Writer John DiGirolamo’s Book Gives a Unique Perspective on Small Town Police Officers – RedState

John DiGirolamo is an author and ex-CPA. The county includes Chaffee County in Colorado. With a population of less than 22,000, it houses three cities: Salida, (pop. 6,082; Buenavista (pop. 6,082), Buena Vista (pop. 956). You will find that people in these small communities know you by name.

DiGirolamo’s daughter Megan is a peace officer in the community of Buena Vista (Coloradans pronounce it “Bew-na” Vista), and during the school year, Megan is the resource officer for the three town schools, elementary, junior high, and high school.

Megan DiGirolamo, Officer Screenshot from “It’s Not About the Badge,” John DiGirolamo, used with permission


Officer DiGirolamo’s adventures and struggles in small town law enforcement was part of the inspiration behind John DiGirolamo’s book, It’s Not About The Badge: Real Cops. Their stories are real. They are the JourneyThis book documents the stories and unique roles of six police officers in small towns.

“My daughter is a police officer, so I think I’ve got a, you know, kind of a unique approach to this where I can think about it as an average citizen does,” he stated.

“But I can also think about it from the police perspective, ’cause I hear stories and kind of what goes on from her.”

DiGirolamo spoke about the unrest and riots in 2020 George Floyd and also the George Floyd Justice in Policing Act, which was the second reason he felt compelled to write this book.

“I think we’re definitely seeing the effects of the ‘defund the police movement.’ Crime is up in in just about every major city in the country,” he said.

“But my book really tries to focus on the human side of policing, especially with small town police officers. I think they have the least amount of a voice.”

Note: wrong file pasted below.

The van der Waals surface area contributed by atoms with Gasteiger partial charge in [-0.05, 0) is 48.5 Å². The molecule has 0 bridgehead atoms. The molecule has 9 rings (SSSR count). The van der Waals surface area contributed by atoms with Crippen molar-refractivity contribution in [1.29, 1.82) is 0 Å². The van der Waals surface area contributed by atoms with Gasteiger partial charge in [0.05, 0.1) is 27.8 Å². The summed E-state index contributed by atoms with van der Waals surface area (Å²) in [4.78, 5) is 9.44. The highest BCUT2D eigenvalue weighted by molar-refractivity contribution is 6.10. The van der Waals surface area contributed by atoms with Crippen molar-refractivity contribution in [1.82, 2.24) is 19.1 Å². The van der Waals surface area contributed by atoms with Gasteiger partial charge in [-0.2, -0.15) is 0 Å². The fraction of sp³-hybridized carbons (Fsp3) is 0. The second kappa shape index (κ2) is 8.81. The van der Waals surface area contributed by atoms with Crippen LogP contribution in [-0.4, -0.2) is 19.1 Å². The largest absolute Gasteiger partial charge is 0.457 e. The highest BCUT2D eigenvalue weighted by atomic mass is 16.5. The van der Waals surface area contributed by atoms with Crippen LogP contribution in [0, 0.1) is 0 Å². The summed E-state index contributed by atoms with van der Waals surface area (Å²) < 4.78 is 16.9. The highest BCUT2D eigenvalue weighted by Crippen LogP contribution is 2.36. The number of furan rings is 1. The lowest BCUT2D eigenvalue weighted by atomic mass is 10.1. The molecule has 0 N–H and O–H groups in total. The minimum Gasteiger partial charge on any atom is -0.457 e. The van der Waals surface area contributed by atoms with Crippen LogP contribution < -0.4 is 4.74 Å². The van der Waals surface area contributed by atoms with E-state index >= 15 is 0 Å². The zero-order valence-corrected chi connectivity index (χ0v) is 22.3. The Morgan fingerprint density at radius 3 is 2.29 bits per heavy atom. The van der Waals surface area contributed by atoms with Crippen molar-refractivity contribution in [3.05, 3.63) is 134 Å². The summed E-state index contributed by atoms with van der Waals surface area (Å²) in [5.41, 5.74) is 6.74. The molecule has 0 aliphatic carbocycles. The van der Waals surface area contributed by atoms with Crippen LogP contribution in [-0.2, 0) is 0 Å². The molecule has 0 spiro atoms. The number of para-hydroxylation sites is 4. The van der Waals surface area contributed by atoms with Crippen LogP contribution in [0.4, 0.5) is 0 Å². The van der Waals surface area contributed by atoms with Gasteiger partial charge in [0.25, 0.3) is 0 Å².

As DiGirolamo’s daughter and the other five officers present in the book, a rural peace officer’s day can go from assessing a local who is mounting a scratch business on the sidewalk, to a dangerous shootout with someone high on drugs.

Other than the TV series COPS, much of the entertainment and legacy media ignores this specialized aspect of policing, and often treats small town police officers either as a side note, or like “Barney Fife”: all stumbles, bumbles, and inefficiency.

“I wanted to focus on kind of those small-town people who are really sort of the backbone of America’s police force, because you don’t hear from them, yet they do a lot of the work,” DiGirolamo said.

“Their work is just as dangerous as big cities, because they may be out in the county on a 911 call, and back up might be 20 minutes away, which is a lifetime, given how events can unfold.”

Rural officers can patrol their towns on their own after they have been trained by a senior officer. The officers do not usually have a partner.

“So, to me, it’s just as dangerous as other big cities,” DiGirolamo said.

Rural officers often patrol alone so backup can be more than 20 minutes away. These officers must be alert and on the ball in rural areas. The officers have a good knowledge of their surroundings and are trained to respond in emergency situations.